A complaint classifies the exemption for lorries in the Brussels low emission zone as discriminatory and could mean the end of the low emission zone. The city would then have to pay back all fines and day passes to the citizens.
In the Brussels low emission zone, a ban applies to older cars, vans and buses. Vehicles that are allowed must be registered to avoid fines of around €150. Trucks are exempted from the rules of the low emission zone. They do not need to be registered, and older lorries are also allowed to enter.
In March this year, a citizen had filed a complaint against this different treatment because she feels discriminated against as a car driver. And understandably so. After all, diesel trucks in particular contribute enormously to air pollution in the city. The city of Brussels has exempted lorries from registration because they pay a mileage tax through the toll. However, this arrangement runs counter to improved air quality and thus to the objectives of the environmental zone. In response to the complaint, an official of the Council of State declared that the different treatment of passenger cars (and other vehicles) compared to lorries was indeed contrary to the principle of equality. At the beginning of October 2020, it was ruled that the "interests of the applicant are sufficiently important [to continue the proceedings] since she needs her car to travel to work and in the context of her family and cultural life".
Previously, the City of Brussels had tried to prevent the case from continuing by including lorries in the exceptions to the low emission zone on socio-economic grounds. However, this rather vague wording did not give the decision-making bodies sufficient explanation to drop the case.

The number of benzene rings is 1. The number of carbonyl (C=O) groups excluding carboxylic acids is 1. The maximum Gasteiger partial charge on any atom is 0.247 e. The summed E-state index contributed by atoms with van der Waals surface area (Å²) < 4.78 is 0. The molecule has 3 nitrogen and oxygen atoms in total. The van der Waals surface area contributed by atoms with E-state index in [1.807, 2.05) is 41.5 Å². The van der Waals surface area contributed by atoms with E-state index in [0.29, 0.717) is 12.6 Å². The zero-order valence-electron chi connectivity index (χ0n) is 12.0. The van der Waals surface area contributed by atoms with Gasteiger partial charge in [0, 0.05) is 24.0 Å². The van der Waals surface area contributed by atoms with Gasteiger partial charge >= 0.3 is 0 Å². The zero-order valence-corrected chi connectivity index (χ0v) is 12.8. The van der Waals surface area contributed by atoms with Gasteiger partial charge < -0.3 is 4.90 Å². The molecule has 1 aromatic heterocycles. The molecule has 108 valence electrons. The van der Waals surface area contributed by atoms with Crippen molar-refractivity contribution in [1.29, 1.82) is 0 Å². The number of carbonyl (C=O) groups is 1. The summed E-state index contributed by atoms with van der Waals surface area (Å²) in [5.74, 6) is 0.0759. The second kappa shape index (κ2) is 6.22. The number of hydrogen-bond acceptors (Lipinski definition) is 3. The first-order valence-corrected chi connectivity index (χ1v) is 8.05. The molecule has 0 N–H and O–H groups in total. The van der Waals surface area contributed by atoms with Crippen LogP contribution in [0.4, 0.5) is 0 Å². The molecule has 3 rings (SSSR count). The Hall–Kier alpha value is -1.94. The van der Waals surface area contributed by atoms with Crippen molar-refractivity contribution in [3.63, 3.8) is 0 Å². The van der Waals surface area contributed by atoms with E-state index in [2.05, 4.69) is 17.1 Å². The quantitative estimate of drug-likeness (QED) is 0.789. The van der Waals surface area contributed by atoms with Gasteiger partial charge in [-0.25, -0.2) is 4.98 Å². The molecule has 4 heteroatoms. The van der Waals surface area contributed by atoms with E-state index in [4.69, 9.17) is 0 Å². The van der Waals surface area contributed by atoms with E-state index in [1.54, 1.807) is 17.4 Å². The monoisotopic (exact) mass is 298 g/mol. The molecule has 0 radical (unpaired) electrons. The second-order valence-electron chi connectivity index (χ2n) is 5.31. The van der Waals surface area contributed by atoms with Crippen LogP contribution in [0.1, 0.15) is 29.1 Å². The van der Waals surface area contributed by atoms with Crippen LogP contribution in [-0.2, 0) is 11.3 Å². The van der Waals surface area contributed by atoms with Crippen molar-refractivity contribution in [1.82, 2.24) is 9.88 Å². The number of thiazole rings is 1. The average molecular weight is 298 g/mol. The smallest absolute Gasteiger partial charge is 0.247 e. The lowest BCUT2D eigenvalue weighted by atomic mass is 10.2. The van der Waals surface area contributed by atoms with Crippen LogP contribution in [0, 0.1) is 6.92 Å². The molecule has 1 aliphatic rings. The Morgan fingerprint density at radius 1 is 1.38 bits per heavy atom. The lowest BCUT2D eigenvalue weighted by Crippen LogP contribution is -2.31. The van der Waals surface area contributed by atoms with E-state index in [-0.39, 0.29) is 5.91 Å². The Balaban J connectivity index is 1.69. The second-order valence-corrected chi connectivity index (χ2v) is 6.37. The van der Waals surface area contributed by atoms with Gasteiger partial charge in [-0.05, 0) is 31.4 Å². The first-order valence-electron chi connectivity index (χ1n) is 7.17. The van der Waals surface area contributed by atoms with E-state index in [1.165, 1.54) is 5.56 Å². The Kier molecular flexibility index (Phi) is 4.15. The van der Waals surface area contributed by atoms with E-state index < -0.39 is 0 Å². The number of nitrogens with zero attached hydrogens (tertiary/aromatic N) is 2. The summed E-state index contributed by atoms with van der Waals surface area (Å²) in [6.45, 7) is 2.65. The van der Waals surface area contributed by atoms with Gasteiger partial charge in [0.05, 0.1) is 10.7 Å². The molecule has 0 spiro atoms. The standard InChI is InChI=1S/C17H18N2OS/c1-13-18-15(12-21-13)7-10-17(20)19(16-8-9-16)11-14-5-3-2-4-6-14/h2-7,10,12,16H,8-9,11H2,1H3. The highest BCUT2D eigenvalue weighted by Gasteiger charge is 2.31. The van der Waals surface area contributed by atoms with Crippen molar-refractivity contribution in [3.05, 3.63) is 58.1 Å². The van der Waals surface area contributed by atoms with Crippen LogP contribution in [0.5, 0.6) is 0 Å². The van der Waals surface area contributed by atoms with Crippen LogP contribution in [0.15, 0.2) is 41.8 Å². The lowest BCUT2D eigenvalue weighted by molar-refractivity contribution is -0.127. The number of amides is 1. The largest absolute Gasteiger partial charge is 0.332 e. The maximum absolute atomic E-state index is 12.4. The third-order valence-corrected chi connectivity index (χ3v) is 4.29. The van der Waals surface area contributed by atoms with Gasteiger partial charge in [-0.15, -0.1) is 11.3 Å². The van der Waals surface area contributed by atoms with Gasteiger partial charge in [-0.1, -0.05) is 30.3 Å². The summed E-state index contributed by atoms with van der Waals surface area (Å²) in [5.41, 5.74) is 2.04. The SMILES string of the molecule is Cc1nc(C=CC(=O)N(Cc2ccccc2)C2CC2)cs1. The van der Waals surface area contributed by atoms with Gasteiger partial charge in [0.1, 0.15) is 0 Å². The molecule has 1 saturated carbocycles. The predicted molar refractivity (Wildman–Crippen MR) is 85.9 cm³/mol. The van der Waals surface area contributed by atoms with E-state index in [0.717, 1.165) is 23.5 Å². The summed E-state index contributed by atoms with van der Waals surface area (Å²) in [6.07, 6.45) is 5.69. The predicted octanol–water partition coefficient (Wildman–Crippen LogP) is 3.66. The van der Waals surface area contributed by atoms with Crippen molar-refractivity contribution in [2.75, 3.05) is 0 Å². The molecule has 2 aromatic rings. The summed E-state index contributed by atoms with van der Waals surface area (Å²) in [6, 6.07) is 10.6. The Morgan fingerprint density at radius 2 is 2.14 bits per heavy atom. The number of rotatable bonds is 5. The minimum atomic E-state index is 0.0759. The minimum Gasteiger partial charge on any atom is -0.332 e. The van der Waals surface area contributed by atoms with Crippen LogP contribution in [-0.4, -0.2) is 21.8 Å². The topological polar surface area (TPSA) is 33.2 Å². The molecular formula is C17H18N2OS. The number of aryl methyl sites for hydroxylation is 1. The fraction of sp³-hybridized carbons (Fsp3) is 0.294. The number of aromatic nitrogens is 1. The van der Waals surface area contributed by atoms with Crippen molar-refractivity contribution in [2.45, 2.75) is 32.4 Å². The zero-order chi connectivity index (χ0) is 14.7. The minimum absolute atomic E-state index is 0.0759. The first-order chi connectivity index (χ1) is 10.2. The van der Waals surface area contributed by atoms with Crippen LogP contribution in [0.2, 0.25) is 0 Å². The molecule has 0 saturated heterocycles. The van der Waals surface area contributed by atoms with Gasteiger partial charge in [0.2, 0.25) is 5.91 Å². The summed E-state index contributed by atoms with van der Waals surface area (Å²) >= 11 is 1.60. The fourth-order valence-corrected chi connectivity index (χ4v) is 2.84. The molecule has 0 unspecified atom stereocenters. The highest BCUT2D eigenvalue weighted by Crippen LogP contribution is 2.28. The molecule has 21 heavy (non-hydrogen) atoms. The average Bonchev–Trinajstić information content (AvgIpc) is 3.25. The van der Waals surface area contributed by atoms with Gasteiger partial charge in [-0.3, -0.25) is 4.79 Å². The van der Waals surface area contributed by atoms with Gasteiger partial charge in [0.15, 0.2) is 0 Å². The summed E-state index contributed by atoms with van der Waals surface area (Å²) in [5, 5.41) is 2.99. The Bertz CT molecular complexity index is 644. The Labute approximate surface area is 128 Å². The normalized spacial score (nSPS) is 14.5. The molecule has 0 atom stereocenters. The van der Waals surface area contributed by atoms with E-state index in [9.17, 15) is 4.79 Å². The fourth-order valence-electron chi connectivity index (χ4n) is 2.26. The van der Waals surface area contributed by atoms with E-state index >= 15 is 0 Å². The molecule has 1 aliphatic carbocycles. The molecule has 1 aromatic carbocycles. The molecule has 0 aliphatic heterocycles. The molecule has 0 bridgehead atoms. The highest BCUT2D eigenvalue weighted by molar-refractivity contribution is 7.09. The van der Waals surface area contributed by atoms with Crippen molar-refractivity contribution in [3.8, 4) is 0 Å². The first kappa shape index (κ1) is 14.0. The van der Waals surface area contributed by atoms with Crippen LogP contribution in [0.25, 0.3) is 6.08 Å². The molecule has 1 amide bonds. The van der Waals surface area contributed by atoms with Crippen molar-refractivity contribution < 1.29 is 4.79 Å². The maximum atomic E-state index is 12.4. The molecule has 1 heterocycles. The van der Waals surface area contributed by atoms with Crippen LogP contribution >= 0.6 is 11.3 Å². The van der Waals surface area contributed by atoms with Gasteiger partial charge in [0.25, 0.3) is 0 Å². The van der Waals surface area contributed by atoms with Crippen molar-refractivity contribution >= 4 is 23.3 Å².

If the plaintiff were indeed right, this would probably have far-reaching consequences. On the one hand, the environmental zone - at least with the rules currently in force - would probably be abolished. But even more dramatically for the city and to the delight of the citizens, fines and day passes already paid would then have to be repaid. This year alone, the city had earned more than €100,000 with the day passes, which allow older, actually banned vehicles to enter the low emission zone on a one-off basis. In addition, all citizens who, because of the zone, had bought a new car, for example, or had other expenses and disadvantages could claim compensation.
Another possible outcome of the lawsuit could be that from now on trucks would require registration in the same way as other vehicles. It is not yet clear whether the unequal treatment of recent years will still have to be compensated. What is certain is that the city will do everything possible to avoid compensation for payments already made, even if it means unpleasant driving bans for trucks.
It is not clear when a decision in the proceedings can be expected. As soon as there are any new developments in the Brussels green zone case, you will of course find out about them on our blog and in our Green Zones app.